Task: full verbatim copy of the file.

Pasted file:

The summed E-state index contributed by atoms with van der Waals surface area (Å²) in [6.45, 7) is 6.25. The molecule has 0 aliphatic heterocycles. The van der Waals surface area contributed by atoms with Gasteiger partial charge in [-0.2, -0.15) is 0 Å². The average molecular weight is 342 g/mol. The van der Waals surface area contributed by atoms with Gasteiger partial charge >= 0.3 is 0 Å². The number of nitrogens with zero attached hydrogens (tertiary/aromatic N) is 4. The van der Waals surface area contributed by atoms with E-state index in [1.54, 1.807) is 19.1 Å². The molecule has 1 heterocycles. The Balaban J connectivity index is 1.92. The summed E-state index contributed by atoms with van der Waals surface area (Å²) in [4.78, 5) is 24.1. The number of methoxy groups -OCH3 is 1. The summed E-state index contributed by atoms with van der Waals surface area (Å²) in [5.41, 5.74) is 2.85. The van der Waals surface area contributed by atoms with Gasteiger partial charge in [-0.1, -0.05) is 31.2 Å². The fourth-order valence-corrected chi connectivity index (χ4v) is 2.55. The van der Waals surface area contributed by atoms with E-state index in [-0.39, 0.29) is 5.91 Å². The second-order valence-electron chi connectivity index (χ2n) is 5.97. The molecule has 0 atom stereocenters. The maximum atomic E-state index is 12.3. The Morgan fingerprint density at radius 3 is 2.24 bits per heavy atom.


The summed E-state index contributed by atoms with van der Waals surface area (Å²) in [6.45, 7) is 6.25. The molecule has 0 aliphatic heterocycles. The van der Waals surface area contributed by atoms with Gasteiger partial charge in [-0.2, -0.15) is 0 Å². The average molecular weight is 342 g/mol. The van der Waals surface area contributed by atoms with Gasteiger partial charge >= 0.3 is 0 Å². The number of nitrogens with zero attached hydrogens (tertiary/aromatic N) is 4. The van der Waals surface area contributed by atoms with E-state index in [1.54, 1.807) is 19.1 Å². The molecule has 1 heterocycles. The Balaban J connectivity index is 1.92. The summed E-state index contributed by atoms with van der Waals surface area (Å²) in [4.78, 5) is 24.1. The number of methoxy groups -OCH3 is 1. The summed E-state index contributed by atoms with van der Waals surface area (Å²) in [5.41, 5.74) is 2.85. The van der Waals surface area contributed by atoms with Gasteiger partial charge in [-0.1, -0.05) is 31.2 Å². The fourth-order valence-corrected chi connectivity index (χ4v) is 2.55. The van der Waals surface area contributed by atoms with E-state index in [-0.39, 0.29) is 5.91 Å². The second-order valence-electron chi connectivity index (χ2n) is 5.97. The molecule has 0 atom stereocenters. The maximum atomic E-state index is 12.3. The Morgan fingerprint density at radius 3 is 2.24 bits per heavy atom.